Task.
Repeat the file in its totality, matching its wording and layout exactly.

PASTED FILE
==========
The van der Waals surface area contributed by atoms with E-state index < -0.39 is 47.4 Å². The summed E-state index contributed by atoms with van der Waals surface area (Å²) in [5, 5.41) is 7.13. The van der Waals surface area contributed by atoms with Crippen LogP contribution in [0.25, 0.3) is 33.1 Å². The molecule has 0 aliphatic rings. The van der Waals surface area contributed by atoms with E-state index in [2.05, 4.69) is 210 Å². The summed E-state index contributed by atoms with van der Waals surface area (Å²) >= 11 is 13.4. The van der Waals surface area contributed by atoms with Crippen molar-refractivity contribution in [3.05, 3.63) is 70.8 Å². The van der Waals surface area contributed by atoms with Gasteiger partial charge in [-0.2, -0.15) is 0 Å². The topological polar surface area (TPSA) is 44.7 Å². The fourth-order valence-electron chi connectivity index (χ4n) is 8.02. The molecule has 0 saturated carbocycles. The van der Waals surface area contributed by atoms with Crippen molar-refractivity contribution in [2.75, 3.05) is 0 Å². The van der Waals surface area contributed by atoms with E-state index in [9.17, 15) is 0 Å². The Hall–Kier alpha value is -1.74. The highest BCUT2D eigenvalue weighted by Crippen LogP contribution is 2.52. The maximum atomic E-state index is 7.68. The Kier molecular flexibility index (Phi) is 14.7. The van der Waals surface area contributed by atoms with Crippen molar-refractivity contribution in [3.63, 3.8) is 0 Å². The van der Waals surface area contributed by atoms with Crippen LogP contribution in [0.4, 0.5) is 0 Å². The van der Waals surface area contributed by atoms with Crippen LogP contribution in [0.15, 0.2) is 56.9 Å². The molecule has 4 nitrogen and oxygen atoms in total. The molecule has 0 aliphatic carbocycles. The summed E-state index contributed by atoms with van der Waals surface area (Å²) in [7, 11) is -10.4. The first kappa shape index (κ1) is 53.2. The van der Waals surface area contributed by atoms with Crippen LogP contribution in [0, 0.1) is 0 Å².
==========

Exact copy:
The van der Waals surface area contributed by atoms with E-state index < -0.39 is 47.4 Å². The summed E-state index contributed by atoms with van der Waals surface area (Å²) in [5, 5.41) is 7.13. The van der Waals surface area contributed by atoms with Crippen LogP contribution in [0.25, 0.3) is 33.1 Å². The molecule has 0 aliphatic rings. The van der Waals surface area contributed by atoms with E-state index in [2.05, 4.69) is 210 Å². The summed E-state index contributed by atoms with van der Waals surface area (Å²) >= 11 is 13.4. The van der Waals surface area contributed by atoms with Crippen molar-refractivity contribution in [3.05, 3.63) is 70.8 Å². The van der Waals surface area contributed by atoms with Gasteiger partial charge in [-0.2, -0.15) is 0 Å². The topological polar surface area (TPSA) is 44.7 Å². The fourth-order valence-electron chi connectivity index (χ4n) is 8.02. The molecule has 0 saturated carbocycles. The van der Waals surface area contributed by atoms with Crippen molar-refractivity contribution in [2.75, 3.05) is 0 Å². The van der Waals surface area contributed by atoms with E-state index in [9.17, 15) is 0 Å². The Hall–Kier alpha value is -1.74. The highest BCUT2D eigenvalue weighted by Crippen LogP contribution is 2.52. The maximum atomic E-state index is 7.68. The Kier molecular flexibility index (Phi) is 14.7. The van der Waals surface area contributed by atoms with Crippen molar-refractivity contribution in [3.63, 3.8) is 0 Å². The van der Waals surface area contributed by atoms with Crippen LogP contribution in [0.4, 0.5) is 0 Å². The van der Waals surface area contributed by atoms with Crippen LogP contribution in [0.15, 0.2) is 56.9 Å². The molecule has 4 nitrogen and oxygen atoms in total. The molecule has 0 aliphatic carbocycles. The summed E-state index contributed by atoms with van der Waals surface area (Å²) in [7, 11) is -10.4. The first kappa shape index (κ1) is 53.2. The van der Waals surface area contributed by atoms with Crippen LogP contribution in [0, 0.1) is 0 Å².